From these sources, my research assistant and I were able to get the drilling record of the well boring, which consisted of a list of the strata the boring had gone through to get to the level that yielded the coin-like object, at about 114 feet. At that level the deposits are of clay, which could explain why the coin was preserved. A coating of clay would protect the coin from oxidation. We wrote a letter to the Illinois State Geological Survey, inquiring about the age of the deposits at that depth of 114 feet. We were informed that the deposits were from the Yarmouthian Interglacial period, between 200,000 and 400,000 years ago. This is quite astonishing, because according to the currently dominant theories, humans like us did not exist at that time. Actually, the first coins are supposed to have been used in the eighth century BC in Lydia, in what is now Turkey. Similar coins are supposed to have come into use around the same time in China and the Indus Valley. But the discovery at Lawn Ridge shows that coins may have been used long before that, as much as 400,000 years ago. Of course, coins presuppose a civilization with a developed economy and government.
But it is a fact that many of the cases I talk about are from the category of stone tools. I should point out that stone tools can be just as much a sign of a human presence as a computer. For example, the stone mortars and pestles found in Early Eocene formations (about 50 million years old) in the California gold mines are a kind of artifact attributed by archeologists only to humans like us, not any kind of apeman. These discoveries were originally reported to the scientific world by Dr. Josiah D. Whitney, the state geologist of California, in his monograph The Auriferous Gravels of the Sierra Nevada of California, published by Harvard University’s Museum of Comparative Zoology in 1880. And some of the artifacts are still in the collection of the Museum of Anthropology of the University of California at Berkeley.
But let’s imagine that 50 million years ago, people in California were using not only stone mortars and pestles but also laptop computers, skyscraper buildings, and automobiles. What would remain after 50 million years? Not much. Most of our high tech stuff would not survive very well over the course of millions of years. Stone tools are much more likely to survive the ravages of time. So even though humans with high technology may have been existing at the same time as more primitive people 50 million years ago, only the stone tools may have survived.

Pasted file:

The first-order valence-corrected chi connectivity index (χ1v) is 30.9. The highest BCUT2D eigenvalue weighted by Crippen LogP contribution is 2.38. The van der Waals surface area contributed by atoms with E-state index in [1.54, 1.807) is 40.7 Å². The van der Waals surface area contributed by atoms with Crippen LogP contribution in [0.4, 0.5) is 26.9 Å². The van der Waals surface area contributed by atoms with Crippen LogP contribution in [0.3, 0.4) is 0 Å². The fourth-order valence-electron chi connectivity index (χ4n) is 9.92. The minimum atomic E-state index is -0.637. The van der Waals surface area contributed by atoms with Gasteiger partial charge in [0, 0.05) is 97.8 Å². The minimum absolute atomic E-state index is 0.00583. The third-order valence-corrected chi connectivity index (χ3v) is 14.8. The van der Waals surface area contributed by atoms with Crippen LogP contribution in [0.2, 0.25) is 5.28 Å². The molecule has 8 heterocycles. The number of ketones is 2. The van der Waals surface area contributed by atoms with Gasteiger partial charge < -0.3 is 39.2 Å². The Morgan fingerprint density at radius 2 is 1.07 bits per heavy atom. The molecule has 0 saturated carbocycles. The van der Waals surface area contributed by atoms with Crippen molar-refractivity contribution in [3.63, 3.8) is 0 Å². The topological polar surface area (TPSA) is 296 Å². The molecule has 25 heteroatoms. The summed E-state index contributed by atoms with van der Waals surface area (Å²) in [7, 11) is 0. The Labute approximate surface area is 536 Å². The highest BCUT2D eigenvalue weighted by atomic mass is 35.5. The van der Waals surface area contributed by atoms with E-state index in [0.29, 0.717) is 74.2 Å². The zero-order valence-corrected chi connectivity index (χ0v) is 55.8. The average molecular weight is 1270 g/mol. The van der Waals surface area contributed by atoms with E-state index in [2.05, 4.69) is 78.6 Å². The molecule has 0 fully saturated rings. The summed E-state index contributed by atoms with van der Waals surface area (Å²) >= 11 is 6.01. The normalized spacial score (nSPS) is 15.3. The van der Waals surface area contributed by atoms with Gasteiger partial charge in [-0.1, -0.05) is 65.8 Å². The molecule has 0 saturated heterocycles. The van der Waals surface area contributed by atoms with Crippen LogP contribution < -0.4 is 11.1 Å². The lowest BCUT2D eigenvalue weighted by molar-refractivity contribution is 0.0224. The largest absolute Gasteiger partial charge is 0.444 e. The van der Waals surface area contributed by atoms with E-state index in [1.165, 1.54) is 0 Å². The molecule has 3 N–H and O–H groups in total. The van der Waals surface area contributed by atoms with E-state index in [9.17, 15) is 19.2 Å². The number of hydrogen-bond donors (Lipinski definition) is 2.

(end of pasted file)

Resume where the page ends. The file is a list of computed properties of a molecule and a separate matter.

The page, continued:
I am not saying that there would be no signs at all of high tech civilizations in the record of the rocks, but I am saying they might not be as common or as easily recognizable as we might think. A few years ago I was monitoring some exchanges by archaeologists on an internet discussion group. I did not participate in the conversation myself. They were discussing this question: What if there were a human civilization like ours that existed 100 million years ago? What signs of it would we see today? They concluded we would not see very much, perhaps just some thin bands of multicolored gravel. And we would not even notice them unless we were specifically looking for such things.
This is a big problem. Scientists tend to find what they are looking for. And today not very many scientists are actually looking for evidence of high tech civilizations in the distant past. So one purpose of my work is to inspire a new generation of archaeologists, paleontologists, and geologists to start looking for these things. If they did, then perhaps when they encountered some strange looking band of gravel, they might test the materials and perhaps find mineral compounds that do not occur naturally, thus showing the existence of ancient people who had the technology to make such compounds.
I look at the evidence presented in my book Forbidden Archeology as just the beginning. In any case, questions about the level of human civilization, be it high or low, presuppose the existence of human beings. Whether we look for evidence of high-tech human civilizations or low-tech human civilizations, the first thing is that human beings had to be there. And at least I have shown that humans like us have existed for hundreds of millions of years on Earth. As for all the details about their levels of technological advancement over those vast periods of time, that is a topic for further research.
Michael A. Cremo is author, with Richard Thompson, of the underground classic Forbidden Archaeology: The Hidden History of the Human Race. His latest book is Human Devolution: A Vedic Alternative to Darwin’s Theory (see www.humandevolution.com).